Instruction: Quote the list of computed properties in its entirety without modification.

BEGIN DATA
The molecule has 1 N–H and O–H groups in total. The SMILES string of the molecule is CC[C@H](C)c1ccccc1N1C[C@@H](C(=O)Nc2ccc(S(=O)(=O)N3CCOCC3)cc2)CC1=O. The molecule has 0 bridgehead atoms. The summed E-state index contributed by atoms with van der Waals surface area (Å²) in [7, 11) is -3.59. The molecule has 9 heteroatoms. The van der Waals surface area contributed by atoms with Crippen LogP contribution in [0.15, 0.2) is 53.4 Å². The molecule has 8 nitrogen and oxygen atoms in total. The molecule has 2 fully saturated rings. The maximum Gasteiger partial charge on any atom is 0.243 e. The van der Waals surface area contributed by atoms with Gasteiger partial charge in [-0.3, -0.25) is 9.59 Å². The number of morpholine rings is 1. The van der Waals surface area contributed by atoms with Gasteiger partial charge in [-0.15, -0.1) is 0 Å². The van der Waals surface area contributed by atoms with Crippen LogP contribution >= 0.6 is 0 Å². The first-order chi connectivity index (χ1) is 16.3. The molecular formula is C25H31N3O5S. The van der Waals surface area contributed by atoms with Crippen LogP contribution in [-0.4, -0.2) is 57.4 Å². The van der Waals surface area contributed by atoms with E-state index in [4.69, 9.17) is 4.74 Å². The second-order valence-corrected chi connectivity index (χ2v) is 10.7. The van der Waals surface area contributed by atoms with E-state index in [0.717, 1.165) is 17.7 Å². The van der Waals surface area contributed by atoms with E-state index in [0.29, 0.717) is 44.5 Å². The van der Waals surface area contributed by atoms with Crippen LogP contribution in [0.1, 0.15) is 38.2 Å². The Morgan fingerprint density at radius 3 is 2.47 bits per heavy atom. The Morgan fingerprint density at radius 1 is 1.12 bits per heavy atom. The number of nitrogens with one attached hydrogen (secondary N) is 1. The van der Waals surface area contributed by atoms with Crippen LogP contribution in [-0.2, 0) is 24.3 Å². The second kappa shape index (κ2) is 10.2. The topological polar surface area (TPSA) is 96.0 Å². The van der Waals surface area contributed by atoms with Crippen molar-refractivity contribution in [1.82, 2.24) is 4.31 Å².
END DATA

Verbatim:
The molecule has 1 N–H and O–H groups in total. The SMILES string of the molecule is CC[C@H](C)c1ccccc1N1C[C@@H](C(=O)Nc2ccc(S(=O)(=O)N3CCOCC3)cc2)CC1=O. The molecule has 0 bridgehead atoms. The summed E-state index contributed by atoms with van der Waals surface area (Å²) in [7, 11) is -3.59. The molecule has 9 heteroatoms. The van der Waals surface area contributed by atoms with Crippen LogP contribution in [0.15, 0.2) is 53.4 Å². The molecule has 8 nitrogen and oxygen atoms in total. The molecule has 2 fully saturated rings. The maximum Gasteiger partial charge on any atom is 0.243 e. The van der Waals surface area contributed by atoms with Gasteiger partial charge in [-0.3, -0.25) is 9.59 Å². The number of morpholine rings is 1. The van der Waals surface area contributed by atoms with Gasteiger partial charge in [-0.15, -0.1) is 0 Å². The van der Waals surface area contributed by atoms with Crippen LogP contribution >= 0.6 is 0 Å². The first-order chi connectivity index (χ1) is 16.3. The molecular formula is C25H31N3O5S. The van der Waals surface area contributed by atoms with Crippen LogP contribution in [-0.4, -0.2) is 57.4 Å². The van der Waals surface area contributed by atoms with E-state index in [4.69, 9.17) is 4.74 Å². The second-order valence-corrected chi connectivity index (χ2v) is 10.7. The van der Waals surface area contributed by atoms with E-state index in [0.717, 1.165) is 17.7 Å². The van der Waals surface area contributed by atoms with E-state index in [0.29, 0.717) is 44.5 Å². The van der Waals surface area contributed by atoms with Crippen LogP contribution in [0.1, 0.15) is 38.2 Å². The Morgan fingerprint density at radius 3 is 2.47 bits per heavy atom. The Morgan fingerprint density at radius 1 is 1.12 bits per heavy atom. The number of nitrogens with one attached hydrogen (secondary N) is 1. The van der Waals surface area contributed by atoms with Crippen LogP contribution in [-0.2, 0) is 24.3 Å². The second kappa shape index (κ2) is 10.2. The topological polar surface area (TPSA) is 96.0 Å². The van der Waals surface area contributed by atoms with Crippen molar-refractivity contribution in [1.82, 2.24) is 4.31 Å².